Yes! The exporting of slave physicians has worked so well for the Castro Kingdom that they are now seeking to export other types of slaves.
You know the routine: send skilled professionals and laborers abroad, charge foreigners a discount rate for their work, pocket 95% of the fees those countries shell out for that work and pay the laborers about 5% of the take.
Factor this in, too: in the island formerly known as Cuba, all construction projects are for foreign tourists, and now Cuban architects, engineers, and construction workers will be shipped overseas. Which means, of course, that nothing at all is being built for Cubans.
Viva la Revolucion!
And you also know this, of course: this devilish deal is very attractive, especially to countries in Latrine America and Europe, where governments have no qualms about exploiting Cuban slave labor.
What these weasels don’t bother to check very carefully up front is the quality of the beasts of burden they are buying. In this case, hiring Cuban construction workers will most probably prove no different than hiring Cuban physicians. In other words, the weasels are courting disaster.
Buyer beware, even after you’ve sidestepped the ethical hurdle. The Castro Kingdom has mastered the art of wrapping its junk –as well as its lies and injustices — in attractive packages.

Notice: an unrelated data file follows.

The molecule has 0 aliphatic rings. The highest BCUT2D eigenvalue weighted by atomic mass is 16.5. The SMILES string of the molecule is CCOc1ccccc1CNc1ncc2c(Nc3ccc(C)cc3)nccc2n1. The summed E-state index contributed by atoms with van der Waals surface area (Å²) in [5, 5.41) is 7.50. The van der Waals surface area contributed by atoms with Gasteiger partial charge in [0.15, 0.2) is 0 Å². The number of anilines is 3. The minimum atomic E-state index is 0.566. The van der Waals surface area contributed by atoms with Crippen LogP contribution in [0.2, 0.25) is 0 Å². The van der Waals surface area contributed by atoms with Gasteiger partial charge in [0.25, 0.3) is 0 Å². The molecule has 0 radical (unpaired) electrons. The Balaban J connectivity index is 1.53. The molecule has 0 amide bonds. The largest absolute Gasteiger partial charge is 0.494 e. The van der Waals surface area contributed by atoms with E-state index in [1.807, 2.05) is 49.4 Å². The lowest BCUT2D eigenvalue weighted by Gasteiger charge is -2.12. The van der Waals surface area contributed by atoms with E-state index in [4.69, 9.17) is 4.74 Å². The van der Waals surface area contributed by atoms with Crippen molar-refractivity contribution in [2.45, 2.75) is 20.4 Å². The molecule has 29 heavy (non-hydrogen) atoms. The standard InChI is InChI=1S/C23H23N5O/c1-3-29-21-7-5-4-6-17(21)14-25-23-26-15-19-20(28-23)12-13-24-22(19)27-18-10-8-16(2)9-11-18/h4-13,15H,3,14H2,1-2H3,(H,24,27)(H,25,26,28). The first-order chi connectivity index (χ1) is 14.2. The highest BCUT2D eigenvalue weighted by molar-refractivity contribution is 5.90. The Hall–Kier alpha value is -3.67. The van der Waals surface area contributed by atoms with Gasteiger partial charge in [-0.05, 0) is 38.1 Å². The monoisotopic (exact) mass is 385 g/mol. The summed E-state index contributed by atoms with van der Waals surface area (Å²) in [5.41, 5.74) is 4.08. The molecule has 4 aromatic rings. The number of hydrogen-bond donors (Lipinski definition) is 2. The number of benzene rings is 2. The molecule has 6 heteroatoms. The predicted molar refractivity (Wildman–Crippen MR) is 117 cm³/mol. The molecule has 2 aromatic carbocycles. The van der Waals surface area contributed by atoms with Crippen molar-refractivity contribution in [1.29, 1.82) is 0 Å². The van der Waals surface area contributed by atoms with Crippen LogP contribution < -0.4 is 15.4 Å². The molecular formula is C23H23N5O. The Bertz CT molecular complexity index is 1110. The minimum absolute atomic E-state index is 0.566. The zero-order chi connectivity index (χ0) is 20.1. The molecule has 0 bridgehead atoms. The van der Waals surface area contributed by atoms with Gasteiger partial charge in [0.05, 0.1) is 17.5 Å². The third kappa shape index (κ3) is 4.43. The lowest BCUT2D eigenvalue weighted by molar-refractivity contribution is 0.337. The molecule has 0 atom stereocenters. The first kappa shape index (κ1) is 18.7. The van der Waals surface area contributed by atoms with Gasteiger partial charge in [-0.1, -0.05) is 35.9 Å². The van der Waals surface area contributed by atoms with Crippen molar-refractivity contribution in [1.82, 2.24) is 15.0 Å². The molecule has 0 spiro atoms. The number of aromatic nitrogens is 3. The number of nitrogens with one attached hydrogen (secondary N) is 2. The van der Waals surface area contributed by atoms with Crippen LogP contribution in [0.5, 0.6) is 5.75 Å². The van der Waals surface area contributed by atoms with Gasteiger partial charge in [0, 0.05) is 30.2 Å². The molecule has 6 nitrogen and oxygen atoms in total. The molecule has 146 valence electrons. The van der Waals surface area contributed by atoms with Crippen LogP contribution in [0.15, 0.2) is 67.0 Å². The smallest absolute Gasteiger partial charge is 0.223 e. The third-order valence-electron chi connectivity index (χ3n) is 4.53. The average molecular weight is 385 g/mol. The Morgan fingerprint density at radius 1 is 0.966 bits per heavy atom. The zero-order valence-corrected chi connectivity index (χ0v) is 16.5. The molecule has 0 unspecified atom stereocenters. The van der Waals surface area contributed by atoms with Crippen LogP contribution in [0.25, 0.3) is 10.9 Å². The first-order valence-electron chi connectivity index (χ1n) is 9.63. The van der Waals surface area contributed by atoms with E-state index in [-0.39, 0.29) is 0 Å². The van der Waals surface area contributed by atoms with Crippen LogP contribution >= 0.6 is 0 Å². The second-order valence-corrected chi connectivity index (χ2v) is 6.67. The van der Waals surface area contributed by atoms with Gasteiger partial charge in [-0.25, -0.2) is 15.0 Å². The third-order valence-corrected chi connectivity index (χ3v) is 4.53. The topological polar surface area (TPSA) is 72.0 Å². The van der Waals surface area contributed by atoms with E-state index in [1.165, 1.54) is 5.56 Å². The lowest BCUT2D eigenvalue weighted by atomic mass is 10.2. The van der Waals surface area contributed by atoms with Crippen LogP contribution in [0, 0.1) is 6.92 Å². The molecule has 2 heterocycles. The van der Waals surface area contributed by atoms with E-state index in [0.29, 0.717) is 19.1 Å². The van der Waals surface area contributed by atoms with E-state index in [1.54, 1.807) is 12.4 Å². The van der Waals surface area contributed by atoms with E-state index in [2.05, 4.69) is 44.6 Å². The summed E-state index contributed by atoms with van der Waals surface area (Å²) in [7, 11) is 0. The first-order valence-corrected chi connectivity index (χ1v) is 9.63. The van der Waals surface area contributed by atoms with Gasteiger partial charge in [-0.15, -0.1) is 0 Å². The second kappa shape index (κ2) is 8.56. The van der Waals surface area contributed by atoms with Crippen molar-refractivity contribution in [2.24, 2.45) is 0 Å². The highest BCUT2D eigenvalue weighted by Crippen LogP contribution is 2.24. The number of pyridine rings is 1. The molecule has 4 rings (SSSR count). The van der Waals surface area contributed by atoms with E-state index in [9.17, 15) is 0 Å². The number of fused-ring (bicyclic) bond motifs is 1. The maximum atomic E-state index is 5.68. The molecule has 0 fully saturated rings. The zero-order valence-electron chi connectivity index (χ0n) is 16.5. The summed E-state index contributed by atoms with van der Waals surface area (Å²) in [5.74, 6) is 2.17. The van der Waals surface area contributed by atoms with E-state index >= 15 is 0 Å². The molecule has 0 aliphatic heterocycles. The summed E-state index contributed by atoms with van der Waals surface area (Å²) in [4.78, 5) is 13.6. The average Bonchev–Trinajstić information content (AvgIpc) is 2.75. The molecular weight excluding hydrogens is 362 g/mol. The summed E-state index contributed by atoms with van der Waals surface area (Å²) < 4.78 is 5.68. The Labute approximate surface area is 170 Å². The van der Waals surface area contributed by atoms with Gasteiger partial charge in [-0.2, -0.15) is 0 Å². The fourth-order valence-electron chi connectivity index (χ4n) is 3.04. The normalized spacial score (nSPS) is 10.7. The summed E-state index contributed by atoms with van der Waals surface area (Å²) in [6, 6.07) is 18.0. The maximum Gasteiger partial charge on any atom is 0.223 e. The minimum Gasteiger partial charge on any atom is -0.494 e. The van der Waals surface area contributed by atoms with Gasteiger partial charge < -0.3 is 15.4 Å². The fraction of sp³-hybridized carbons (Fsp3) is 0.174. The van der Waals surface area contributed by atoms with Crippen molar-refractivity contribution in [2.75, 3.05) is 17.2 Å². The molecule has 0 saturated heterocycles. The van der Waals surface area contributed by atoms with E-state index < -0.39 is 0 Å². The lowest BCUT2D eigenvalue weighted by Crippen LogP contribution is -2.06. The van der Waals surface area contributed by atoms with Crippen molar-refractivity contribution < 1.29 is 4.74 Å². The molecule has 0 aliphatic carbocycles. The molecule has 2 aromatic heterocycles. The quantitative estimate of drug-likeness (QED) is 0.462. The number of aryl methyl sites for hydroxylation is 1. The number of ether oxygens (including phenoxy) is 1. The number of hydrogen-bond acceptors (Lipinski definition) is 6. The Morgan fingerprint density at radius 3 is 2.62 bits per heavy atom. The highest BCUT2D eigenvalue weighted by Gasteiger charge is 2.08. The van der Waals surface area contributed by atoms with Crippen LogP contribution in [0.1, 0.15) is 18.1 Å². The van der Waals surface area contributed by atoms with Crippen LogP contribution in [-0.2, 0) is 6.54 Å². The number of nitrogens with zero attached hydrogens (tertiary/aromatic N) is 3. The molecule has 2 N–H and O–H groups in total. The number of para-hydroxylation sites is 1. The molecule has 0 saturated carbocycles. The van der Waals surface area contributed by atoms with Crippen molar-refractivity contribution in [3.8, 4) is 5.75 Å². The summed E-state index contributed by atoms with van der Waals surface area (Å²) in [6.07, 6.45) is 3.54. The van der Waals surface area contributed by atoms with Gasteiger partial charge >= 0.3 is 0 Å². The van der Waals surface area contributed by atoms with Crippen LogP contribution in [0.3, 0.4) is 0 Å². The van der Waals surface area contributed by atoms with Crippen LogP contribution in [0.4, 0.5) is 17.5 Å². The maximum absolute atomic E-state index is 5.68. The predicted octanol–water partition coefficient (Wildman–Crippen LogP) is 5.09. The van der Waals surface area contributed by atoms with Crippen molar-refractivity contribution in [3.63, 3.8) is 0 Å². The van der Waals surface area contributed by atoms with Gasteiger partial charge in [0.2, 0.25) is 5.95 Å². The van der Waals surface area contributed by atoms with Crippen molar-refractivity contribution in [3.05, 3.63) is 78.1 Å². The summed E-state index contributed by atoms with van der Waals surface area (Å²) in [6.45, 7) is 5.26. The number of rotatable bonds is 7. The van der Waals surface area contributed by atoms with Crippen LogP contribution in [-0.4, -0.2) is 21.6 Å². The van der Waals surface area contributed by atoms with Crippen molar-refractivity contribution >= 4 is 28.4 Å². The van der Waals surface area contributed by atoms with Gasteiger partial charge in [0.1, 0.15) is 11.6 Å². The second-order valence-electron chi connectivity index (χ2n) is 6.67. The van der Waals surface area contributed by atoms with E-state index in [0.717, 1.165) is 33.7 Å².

Cuba offering construction services at fair in Europe
Venturing into the European construction market, the Cuban construction ministry (MICONS) is offering services of its companies at a fair in Spain.
MICONS will be exhibiting at the Construmat 2013 fair May 21-24 in Barcelona, offering project management, technical assistance and contracting of skilled labor, such as engineers, technicians and specialized workers. The Cuban delegation will include executives of the Office of the Historian, which oversees the restoration of Old Havana, as well as the Company of Projects and Engineering Services, and PALCO Corporation.
The effort to open up the Spanish and European construction market follows the success Cuba’s healthcare and sports sectors have had with service exports, which became Cuba’s largest hard-currency generator a decade ago, surpassing tourism.
The ministry’s Project Division has 30 years experience with total and partial designs, particularly in restoration of historical buildings and tourism-related projects.
This is not the first time Cuba is exporting construction services. State company Quality Couriers International, which is not participating in the Barcelona fair, has provided turnkey projects in Vietnam, Venezuela, Brazil, Colombia, Libya, Angola and elsewhere.